Dirt Trail “Camargue” Bike

September 8, 2013 – Next Winter’s Project Bike

Velo Orange is working on a new bike design that should be a big hit. Their “Camargue” frame is a traditional steel touring frame modified to accept up to 2.3 x 29 inch tires on 700c wheels. It is exactly what I’ve been looking for to pedal the long unpaved rail trails in New Hampshire, Maine, and along the Erie Canal in upstate New York.Carmague Profile shot (1)The pea green paint is pretty bland, and their orange sample is worse. Here’s hoping they get bold with something in an elegant steel blue or deep carmine. The green might not be as insipid if outfitted entirely with black components. I’ll be first in line for a 62cm frame, in any color.

Chris K's CamargueUnlike most newer frames, this one has horizontal rear drop-outs, so it can take an internally geared hub without a tensioner.

Chris Kulczycki, the boss at VO, built his personal bike with an Alfine 8-speed hub. I hope my suggestion led him to try it.

June BugI was planning to sell my Soma June Bug bar, but will keep it now to use on this bike. I also have another Wippermann Connex chain and a new Race Face Evolve crankset on hand. I’ll use the new VO Zeste cantilever brakes that I bought for my Cross-check on this bike.

Surly RackI’ll build new wheels, using VO’s promised wide 700c rims, their front hub, and an Alfine 8-speed rear hub with a Jtec bar end shifter.

My Surly is loaded with VO components, so I guess it would be okay to put a Surly Nice rear rack on this VO frame.

Planet Bike Cascadia 29 fenders will keep the frame from getting blasted with grit. I’ll swap the heavy-duty bottle cages off my Surly.

Since this bike will be used almost exclusively off-pavement, I will gear it lower than my Surly. The Race Face crankset has a 32-tooth chainwheel which, with a 20-tooth cog on the Alfine hub, will provide a gear range of 25 to 75 inches. I rarely use a higher gear even on pavement.

The frames and wheel rims are promised for mid-winter delivery, along with black headsets and other parts, so this looks like next year’s project.

October 7, 2013 – Gathering Parts

This morning I scored a nearly new black Surly Nice rear rack on eBay for about 2/3 of the list price. And last week I found a black Soma seat post. Yesterday I swapped saddles on my Surly, so have a nice 175mm gel saddle for the future Camargue. By the time the frame arrives, I expect to have all the components on hand to build the bike I want.

LD839Jtek bar end shifters are temporarily out of stock everywhere, but Ryan Guthrie of Jtek says he should have more available by the end of this month.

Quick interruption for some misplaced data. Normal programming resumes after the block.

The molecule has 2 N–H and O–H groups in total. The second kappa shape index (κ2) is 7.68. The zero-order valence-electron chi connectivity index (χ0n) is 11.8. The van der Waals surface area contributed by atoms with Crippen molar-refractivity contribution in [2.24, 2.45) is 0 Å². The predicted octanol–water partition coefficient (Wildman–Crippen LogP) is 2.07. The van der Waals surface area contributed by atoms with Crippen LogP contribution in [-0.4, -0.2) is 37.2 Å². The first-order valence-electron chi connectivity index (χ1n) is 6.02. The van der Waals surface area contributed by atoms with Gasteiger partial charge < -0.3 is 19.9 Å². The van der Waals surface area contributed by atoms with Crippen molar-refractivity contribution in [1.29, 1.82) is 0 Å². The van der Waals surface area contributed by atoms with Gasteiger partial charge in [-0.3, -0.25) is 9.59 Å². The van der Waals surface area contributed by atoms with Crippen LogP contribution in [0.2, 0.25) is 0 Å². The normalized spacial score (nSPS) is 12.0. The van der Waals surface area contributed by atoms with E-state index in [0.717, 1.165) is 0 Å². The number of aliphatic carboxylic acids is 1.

I also picked up guidebooks to the Erie Canal trail and the other upstate New York canal paths. I’m thinking the best way to go, though, will be a van supported tour with other old timers led by Senior Cycling, Inc. (http://www.seniorcycling.com/tours/#176). Much depends on when the new frame is available.

January 10, 2014 – Still Waiting

I’m still waiting for the Jtek shifter, and VO now says the Camargue frames will not be ready until Spring, so I guess this won’t be a winter project after all. If VO’s new rims arrive sooner, I will at least build up wheels. In the meantime, I’ve decided not to do the senior tour of the Erie Canal this year, but will continue riding rail trails closer to home.

March 5, 2014 – Project Cancelled!

This is the year we all recalibrate our lives, and mine is about to see some big changes. One of them is deciding not to build another bike. It looks like I have finally sold my house and will be downsizing to a condo. That means less room for toys and less time this spring for projects. It’s also time to consolidate my many interests.

So this project is off. The Jtek shifter finally arrived; I will keep it for a spare as Ryan is thinking of getting out of the business. The Surly Nice rack, Raceface Evolve crankset, and June Bug bar will soon appear on eBay. Still undecided on the brakes, but inclined to sell the VO units.

Thanks to all who have been following this link. If you want to buy the parts I’ve collected, respond below.

Leave a Reply

Fill in your details below or click an icon to log in:

WordPress.com Logo

You are commenting using your WordPress.com account. Log Out / Change )

Twitter picture

You are commenting using your Twitter account. Log Out / Change )

Facebook photo

You are commenting using your Facebook account. Log Out / Change )

Google+ photo

You are commenting using your Google+ account. Log Out / Change )

Connecting to %s


Get every new post delivered to your Inbox.

%d bloggers like this: